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Hello all

I was shown a metal badge, possibly a cap or head-dress insignia, with the capital letters C I H. The Prince of Wales's crest is above the three letters.

Was there a unit called CENTRAL INDIA HORSE ? If not, what unit would have worn such a badge or used the letters ?

Every bit of information will be gratefully received

Veteran

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Hello Veteran!

There certainly was a regiment called The Central India Horse, an 1921 amalgamation of the 38th and the 39th King George's Own Central India Horse respectively. Both these predecessor units were known as "Prince of Wales's Own" 1906-1910, which might have generated a badge combining the Prince of Wales's feathers and the "CIH". The regiment became a part of the Indian army in 1947.

/Jonas

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Hello Veteran!

There certainly was a regiment called The Central India Horse, an 1921 amalgamation of the 38th and the 39th King George's Own Central India Horse respectively. Both these predecessor units were known as "Prince of Wales's Own" 1906-1910, which might have generated a badge combining the Prince of Wales's feathers and the "CIH". The regiment became a part of the Indian army in 1947.

/Jonas

Yes, the POW Central India Horse had the plumes on crossed lances as a headdress badge and collar dogs from 1906. On amalgamation it was numbered and called the "21st King George's Own Central India Horse" from 1922-1937 and I believe kept the POW plumes until 1937, when they were replaced with the "CIH" cipher over crossed lances.

With the exception of a half dozen short lived units [40th to 46th Cavalry] raised for WWI, it was the junior regiment of Indian cavalry, as had been the 38th and 39th pre-amalgamation. As Jonas says, it is now a unit of the Indian Armoured Corps and given the attitude of the old regiments of the Rayj, especially the cavalry, its just possible that they still carry the POW plumes somewhere on their kit.

Peter

Edited by peter monahan

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Thank you very much for these interesting details. I am most grateful

Veteran

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And, I bet money, still has some reference to the Prince of Wales on its kit or in its regalia.  If IA units can get away with carrying battle honours from the Mutiny, I'm sure the traditions of the CIH are alive as well.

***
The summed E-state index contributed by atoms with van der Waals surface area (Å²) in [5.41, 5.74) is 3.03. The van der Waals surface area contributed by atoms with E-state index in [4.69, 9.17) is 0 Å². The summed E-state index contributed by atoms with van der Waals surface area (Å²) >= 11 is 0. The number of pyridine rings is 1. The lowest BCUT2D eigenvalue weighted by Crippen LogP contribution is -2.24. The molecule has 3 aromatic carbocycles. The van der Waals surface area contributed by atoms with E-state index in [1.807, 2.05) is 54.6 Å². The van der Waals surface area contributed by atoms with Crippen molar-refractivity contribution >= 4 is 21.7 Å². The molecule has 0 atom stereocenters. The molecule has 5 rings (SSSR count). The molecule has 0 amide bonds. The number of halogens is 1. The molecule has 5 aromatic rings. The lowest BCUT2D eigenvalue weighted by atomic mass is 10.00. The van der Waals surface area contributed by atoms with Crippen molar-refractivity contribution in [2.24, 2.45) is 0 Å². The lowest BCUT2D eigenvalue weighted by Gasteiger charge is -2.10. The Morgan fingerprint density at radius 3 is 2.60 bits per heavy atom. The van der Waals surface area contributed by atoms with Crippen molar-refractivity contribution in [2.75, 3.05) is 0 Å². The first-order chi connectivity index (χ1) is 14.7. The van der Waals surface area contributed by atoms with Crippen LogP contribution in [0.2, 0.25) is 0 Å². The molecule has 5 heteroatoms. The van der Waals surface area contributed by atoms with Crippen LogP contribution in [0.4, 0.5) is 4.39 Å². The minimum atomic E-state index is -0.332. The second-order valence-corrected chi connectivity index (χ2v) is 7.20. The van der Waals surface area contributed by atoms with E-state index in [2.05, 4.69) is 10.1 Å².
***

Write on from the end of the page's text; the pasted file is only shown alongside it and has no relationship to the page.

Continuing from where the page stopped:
And welcome to the GMIC, Anand!  Its always nice to have more representation from the sub-continent as well as Europe and North America, especially on topics like this one.

Peter

Edited by peter monahan

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Upon India's independence, the Central India Horse (21st King George V's Own Horse) was allocated to India, although a Muslim Punjabi squadron was transferred to the 19th King George V's Own Lancers  in exchange for its Jat Squadron . When India became a republic in 1950, the regiment was renamed The Central India Horse.

 

Here is a First Day Cover of a postage stamp commemorating 150 Years of this Tank regiment. 

 

 

 

 

 

CIH.jpg

Edited by anand singh

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Anand

Thank you for revealing more about the interesting history of what must be a very proud regiment.

Regards

Brett

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The regiment won two George Medals in Italy, both minefield incidents. Sowar Ditto Ram's citation is here: https://www.thegazette.co.uk/London/issue/37386/supplement/6055/data.pdf  St. John Graham Young R.T.R. attached C.I.H. was the second recipient: https://www.thegazette.co.uk/London/issue/37185/supplement/3765/data.pdf

Michael

 

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15 hours ago, Brett Hendey said:

Anand

Thank you for revealing more about the interesting history of what must be a very proud regiment.

Regards

Brett

Brett

The CIH is indeed a fine regiment with a rich & proud history.

 

11 hours ago, Michael Johnson said:

The regiment won two George Medals in Italy, both minefield incidents. Sowar Ditto Ram's citation is here: https://www.thegazette.co.uk/London/issue/37386/supplement/6055/data.pdf  St. John Graham Young R.T.R. attached C.I.H. was the second recipient: https://www.thegazette.co.uk/London/issue/37185/supplement/3765/data.pdf

Michael

 

A little bit on the origins of this Regiment :

 The operations to suppress the Mutiny in Central India, and to round up the last of its leaders, were conducted in part by a number of ad hoc units which sprang up almost spontaneously and under the inspired leadership of young officers of junior rank. Amongst these units were Beatson's Horse, Meade's Horse, and Mayne's Horse. In time, these evolved into the 38th and 39th Central India Horse. In 1921, these two Regts merged their common roots and similar traditions to become the 21st King George's Own Central India Horse.

 

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Yes sirs the regiment is in fine fettle and was commanded by me to great performance including being adjudged best in training. ..regards to you all 

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